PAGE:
Back to the New World

Back in March, I posted a map of the Coastlands that I put together using Mighty Empires tiles. I want to develop a bit more of that map as a location for some of my other ideas. With that in mind, I'm going to place the locations I described for Hexographer's Hex-Crawl Locations contest in the various hexes on that map. I'll also start incorporating the ideas from my Magic Card challenge and my unfinished entry in the Iron Chef Adventure Challenge as well. So here goes!

Hex-Crawl Locations:

1. The Dragon's Bowl is located in the heights in hex 11-02.
2. The Little Dragon in the Woods is located in hex 08-04. Some of the settlers in hex 07-04 are aware of the hermit, but they generally stay away from the woods for fear of monsters.
3. The Terrible Temple of Arn is located in the swamp in hex 02-07.
4. The Goodberry Inn is located in the hills in hex 06-02. It sits at the crossing next to a ford in the river, where the road splits between the castle in hex 06-01, Northgate (the mine in hex 07-02), and the town in hex 07-03.
5. The Face of Fate is located in a cliff near the lake in hex 05-07. It is frequented by the beastmen and goblins in the area.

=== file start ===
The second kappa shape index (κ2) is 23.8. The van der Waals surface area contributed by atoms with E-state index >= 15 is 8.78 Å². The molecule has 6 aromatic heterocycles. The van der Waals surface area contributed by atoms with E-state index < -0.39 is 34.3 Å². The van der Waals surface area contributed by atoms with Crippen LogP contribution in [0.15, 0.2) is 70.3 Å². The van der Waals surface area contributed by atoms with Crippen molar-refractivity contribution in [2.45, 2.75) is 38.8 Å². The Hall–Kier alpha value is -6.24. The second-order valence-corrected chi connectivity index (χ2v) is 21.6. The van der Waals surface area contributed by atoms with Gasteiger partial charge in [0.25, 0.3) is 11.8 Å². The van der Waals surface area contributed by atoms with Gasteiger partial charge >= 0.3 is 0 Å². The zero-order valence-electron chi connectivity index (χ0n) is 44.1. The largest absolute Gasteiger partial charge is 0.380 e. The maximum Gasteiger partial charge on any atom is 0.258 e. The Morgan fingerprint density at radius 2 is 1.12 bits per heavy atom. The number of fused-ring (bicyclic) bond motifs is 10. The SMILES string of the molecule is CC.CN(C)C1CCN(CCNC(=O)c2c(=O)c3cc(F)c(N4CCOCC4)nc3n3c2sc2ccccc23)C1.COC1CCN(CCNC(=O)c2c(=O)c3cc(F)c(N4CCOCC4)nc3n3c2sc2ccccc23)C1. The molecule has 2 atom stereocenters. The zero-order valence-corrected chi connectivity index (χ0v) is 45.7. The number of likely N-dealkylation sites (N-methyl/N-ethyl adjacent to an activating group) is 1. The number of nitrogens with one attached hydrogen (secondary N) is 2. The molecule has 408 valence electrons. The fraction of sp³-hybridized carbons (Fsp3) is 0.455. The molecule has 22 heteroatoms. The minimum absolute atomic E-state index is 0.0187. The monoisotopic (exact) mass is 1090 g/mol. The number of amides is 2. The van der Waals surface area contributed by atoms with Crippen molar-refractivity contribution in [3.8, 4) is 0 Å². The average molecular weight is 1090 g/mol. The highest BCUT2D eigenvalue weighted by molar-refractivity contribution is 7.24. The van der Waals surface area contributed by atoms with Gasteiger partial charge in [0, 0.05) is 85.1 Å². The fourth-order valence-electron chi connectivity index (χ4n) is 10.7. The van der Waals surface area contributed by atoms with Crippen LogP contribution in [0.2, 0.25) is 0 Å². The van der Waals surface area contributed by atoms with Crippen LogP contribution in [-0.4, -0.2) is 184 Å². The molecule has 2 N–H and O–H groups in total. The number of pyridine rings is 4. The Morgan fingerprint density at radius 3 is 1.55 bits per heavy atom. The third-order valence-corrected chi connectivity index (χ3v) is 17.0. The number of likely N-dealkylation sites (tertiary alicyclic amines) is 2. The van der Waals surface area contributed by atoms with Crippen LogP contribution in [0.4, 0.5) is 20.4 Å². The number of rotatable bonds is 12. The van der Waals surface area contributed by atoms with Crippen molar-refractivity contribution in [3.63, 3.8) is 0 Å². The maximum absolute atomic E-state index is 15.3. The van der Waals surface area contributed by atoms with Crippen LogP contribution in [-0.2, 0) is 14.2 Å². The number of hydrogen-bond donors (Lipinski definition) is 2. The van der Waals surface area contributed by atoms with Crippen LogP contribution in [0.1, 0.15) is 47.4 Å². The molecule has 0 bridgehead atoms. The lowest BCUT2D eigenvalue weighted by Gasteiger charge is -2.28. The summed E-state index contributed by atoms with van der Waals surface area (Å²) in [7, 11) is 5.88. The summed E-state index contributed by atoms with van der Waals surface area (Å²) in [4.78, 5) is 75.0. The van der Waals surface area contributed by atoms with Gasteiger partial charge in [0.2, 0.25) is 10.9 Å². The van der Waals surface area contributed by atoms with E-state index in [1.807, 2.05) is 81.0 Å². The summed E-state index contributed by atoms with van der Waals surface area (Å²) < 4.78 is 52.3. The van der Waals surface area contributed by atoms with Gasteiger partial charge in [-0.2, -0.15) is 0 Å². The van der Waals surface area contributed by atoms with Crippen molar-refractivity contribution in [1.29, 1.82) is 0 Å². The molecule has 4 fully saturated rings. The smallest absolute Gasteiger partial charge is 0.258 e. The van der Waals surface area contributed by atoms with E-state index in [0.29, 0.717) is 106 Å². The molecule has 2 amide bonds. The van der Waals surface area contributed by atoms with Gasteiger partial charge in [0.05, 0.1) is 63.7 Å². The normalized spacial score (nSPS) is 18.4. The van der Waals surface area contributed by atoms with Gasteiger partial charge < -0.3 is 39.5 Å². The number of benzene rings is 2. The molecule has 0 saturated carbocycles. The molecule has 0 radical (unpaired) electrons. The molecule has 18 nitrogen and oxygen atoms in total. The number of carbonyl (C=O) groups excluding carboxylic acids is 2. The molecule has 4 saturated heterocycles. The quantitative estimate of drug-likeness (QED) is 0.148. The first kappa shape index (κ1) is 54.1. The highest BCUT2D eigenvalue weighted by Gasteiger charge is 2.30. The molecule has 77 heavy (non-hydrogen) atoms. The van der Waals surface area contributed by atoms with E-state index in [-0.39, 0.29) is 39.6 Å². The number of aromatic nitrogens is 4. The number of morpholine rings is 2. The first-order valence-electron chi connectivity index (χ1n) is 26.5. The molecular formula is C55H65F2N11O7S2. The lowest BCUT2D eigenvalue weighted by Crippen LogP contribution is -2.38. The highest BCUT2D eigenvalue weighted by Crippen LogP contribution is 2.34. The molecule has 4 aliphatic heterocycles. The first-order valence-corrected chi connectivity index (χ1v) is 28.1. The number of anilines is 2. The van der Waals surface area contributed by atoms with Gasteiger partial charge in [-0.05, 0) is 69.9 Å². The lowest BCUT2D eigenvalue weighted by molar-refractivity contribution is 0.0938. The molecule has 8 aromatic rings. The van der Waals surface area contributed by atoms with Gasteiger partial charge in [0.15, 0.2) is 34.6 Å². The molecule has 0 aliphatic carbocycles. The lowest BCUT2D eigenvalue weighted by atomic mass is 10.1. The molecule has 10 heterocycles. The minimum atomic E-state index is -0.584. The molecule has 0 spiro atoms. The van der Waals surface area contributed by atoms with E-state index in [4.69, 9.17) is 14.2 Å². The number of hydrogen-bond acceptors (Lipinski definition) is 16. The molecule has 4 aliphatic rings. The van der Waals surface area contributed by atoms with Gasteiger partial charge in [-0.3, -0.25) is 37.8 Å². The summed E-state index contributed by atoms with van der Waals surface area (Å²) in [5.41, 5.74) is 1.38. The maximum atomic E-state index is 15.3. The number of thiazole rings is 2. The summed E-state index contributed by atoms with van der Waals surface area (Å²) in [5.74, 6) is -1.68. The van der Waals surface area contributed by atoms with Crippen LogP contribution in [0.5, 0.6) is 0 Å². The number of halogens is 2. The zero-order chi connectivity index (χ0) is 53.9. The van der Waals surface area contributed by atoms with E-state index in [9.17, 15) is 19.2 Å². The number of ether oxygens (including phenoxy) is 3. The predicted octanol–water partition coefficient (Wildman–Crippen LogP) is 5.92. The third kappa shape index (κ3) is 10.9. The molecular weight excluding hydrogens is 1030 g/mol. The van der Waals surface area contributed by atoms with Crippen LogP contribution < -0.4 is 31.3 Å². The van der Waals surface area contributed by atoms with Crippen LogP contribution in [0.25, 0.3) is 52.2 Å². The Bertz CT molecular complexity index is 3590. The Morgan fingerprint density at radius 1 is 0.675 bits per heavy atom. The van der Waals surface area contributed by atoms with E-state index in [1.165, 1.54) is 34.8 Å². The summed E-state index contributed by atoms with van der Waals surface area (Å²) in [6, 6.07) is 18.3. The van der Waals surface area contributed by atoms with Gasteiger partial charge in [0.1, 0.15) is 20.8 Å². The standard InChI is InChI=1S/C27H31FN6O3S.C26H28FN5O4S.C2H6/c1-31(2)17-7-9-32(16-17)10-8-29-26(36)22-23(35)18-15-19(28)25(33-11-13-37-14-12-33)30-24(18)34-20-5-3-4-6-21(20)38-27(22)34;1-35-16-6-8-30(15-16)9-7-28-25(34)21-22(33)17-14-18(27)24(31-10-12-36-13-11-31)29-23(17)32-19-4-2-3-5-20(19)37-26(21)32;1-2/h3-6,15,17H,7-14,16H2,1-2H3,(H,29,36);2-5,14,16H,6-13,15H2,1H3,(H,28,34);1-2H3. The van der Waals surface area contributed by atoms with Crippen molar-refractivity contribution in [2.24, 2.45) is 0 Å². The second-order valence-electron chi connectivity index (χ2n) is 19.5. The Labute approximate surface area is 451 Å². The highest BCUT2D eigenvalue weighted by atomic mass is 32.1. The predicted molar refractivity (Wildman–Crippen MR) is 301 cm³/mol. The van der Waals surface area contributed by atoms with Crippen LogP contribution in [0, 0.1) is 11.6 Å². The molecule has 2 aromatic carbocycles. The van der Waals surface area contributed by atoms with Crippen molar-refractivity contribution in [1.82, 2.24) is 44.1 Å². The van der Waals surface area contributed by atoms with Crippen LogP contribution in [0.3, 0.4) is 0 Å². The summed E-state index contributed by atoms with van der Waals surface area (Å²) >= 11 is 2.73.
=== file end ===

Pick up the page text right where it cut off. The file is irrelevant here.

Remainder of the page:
6. The River of Plenty is in the caverns under hex 12-03.
7. The Moaning Tower is located in hex 05-05. Local settlers occasionally raid the tower for honey and sell it in Whitebridge (the settlement in hex 05-04).
8. The battleground in Dust to Dust is located in hex 02-05 in the broken ground near the river.

Magic Card Challenge:

Darkling Swamp covers the hexes 01-08, 02-06, 02-07, 02-08, 03-08, 03-09, and 04-08. Darkling Forest covers hexes 03-07, 04-06, 04-07, 05-07, 05-08, 05-09, 06-07, and 06-08. The White River terminates south of hex 04-08, draining into and feeding the swamp.

Iron Chef Adventure Challenge:

Nana's Glade is located in hex 05-03.


The OSR is post-punk

The wizard in Chicago had some interesting observations about the OSR on Google+ this morning. Even with a lot of buzz around various Kickstarter projects, it seems like a lot of the proponents of the Old School style of gaming have settled into a steady state.

We have enough retro-clones of various flavors to emulate any of the various D&D editions. There are enough near-clones that we can play the edition we want with whatever house rules we like. We have all settled into the idea that we can tweak things the way we want and create the exact game we want to play. And we'e developing games that take the sensibilities of the Old School in new directions. We got what we wanted.